I don't remember if Kim mentions this in his article, but when he's not shooting, he's teaching in colleges and high schools. That said, while his advice re:zooms is aimed at youngsters, it's something that pros understand. The higher up the skill and experience ladder, the fewer pointless zooms you see. The lower down, the more. Especially given the magazine's distribution into schools, I think it's a point worth stating aloud.
I agree with him that, in general, a cut is more natural than a zoom. I wouldn't say that our eyes don't zoom, but our primary visual style is usually cuts. The example I use with the same kinds of youngsters is driving: look out the window, check the speedometer, look in the mirror -- cuts. Look at the monitor, look at the keyboard, look for the mouse -- cuts.
Zooms work best I thinkas a dramatic device within a shot, like dissolves between scenes. Frame the shot. Cut to another.
Same with crane shots: a storytelling device. Budding cinematographers shouldn't plan on shooting a whole feature with nothing but cranes....although I've never seen one before, so why not?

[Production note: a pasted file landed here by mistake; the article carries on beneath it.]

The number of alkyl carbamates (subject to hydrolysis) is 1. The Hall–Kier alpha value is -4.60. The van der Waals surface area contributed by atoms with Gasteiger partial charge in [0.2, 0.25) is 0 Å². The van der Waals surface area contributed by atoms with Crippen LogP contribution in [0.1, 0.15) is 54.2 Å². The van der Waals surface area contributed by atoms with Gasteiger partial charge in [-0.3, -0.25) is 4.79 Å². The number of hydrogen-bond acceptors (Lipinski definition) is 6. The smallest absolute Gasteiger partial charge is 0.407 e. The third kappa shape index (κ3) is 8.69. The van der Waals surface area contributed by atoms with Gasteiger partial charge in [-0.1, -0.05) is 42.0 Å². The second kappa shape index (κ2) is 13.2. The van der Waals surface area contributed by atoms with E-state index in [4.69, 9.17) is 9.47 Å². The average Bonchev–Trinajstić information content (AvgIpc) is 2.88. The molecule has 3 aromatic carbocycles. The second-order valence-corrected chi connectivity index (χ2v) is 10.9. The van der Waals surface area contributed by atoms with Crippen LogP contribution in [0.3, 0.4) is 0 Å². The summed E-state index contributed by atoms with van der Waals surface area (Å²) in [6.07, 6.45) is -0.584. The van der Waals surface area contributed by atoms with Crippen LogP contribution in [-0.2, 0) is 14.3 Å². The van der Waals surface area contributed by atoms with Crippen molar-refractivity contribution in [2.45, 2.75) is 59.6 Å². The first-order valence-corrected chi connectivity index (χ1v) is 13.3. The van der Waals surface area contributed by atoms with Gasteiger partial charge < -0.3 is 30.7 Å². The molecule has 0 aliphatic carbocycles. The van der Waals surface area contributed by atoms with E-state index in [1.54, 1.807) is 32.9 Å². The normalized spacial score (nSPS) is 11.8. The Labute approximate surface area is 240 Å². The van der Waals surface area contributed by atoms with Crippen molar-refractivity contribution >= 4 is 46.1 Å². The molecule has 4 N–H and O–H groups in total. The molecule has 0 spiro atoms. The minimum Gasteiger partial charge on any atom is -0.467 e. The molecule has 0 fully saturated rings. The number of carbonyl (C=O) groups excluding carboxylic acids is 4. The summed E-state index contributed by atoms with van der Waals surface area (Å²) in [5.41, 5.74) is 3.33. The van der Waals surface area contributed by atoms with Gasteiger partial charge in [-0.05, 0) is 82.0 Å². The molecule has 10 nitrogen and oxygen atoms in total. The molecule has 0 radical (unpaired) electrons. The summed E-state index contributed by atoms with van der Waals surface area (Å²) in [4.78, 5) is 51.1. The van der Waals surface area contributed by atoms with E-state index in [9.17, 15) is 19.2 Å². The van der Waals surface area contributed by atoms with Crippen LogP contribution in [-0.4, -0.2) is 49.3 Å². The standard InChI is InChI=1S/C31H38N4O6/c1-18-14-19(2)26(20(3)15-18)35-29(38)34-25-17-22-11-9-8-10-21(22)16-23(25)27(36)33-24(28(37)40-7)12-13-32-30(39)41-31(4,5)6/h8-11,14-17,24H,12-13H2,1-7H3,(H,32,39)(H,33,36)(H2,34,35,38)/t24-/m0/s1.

While they can certainly do things that our eyes can't, the original reason for long and wide lenses is to provide something like the different ways we look at the world. The way we naturally change focal lengths make it easier to meaningfully illustrate depth of field WITHOUT a camera than with one. Look out the window. Now look at the screen in the window. When you look one way, the other is out of focus.
Tripods? Called the neck. :-)The fact is that I've been in conditions where my neck wasn't enough to stabilize my visual platform, and all I have to say about that is, kids, don't do drugs.
In context, I think Kim very much covers these bases -- the use of bridal tuile to create depth of field in shots that have none, chiaroscuro lighting (hardly natural), and so on.
But to your first point, Peter, I'd rather see youngsters learn HOW to cut and WHY to zoom. And I'd rather see work where the cinematographer knows the difference too.
And thanks for the kind words on the magazine. We think this issue came out especially well.
agreed - but my point is not that zooms should be encouraged, rather that "film look" has little do with "organic human experience".
Zooms are not part of traditional film language in large part because zoom lenses are a relatively recent innovation. Likewise with shallow depth of field - for Citizen Kane Orson Welles chose Greg Toland precisely because of his experience achieving extreme depth of focus.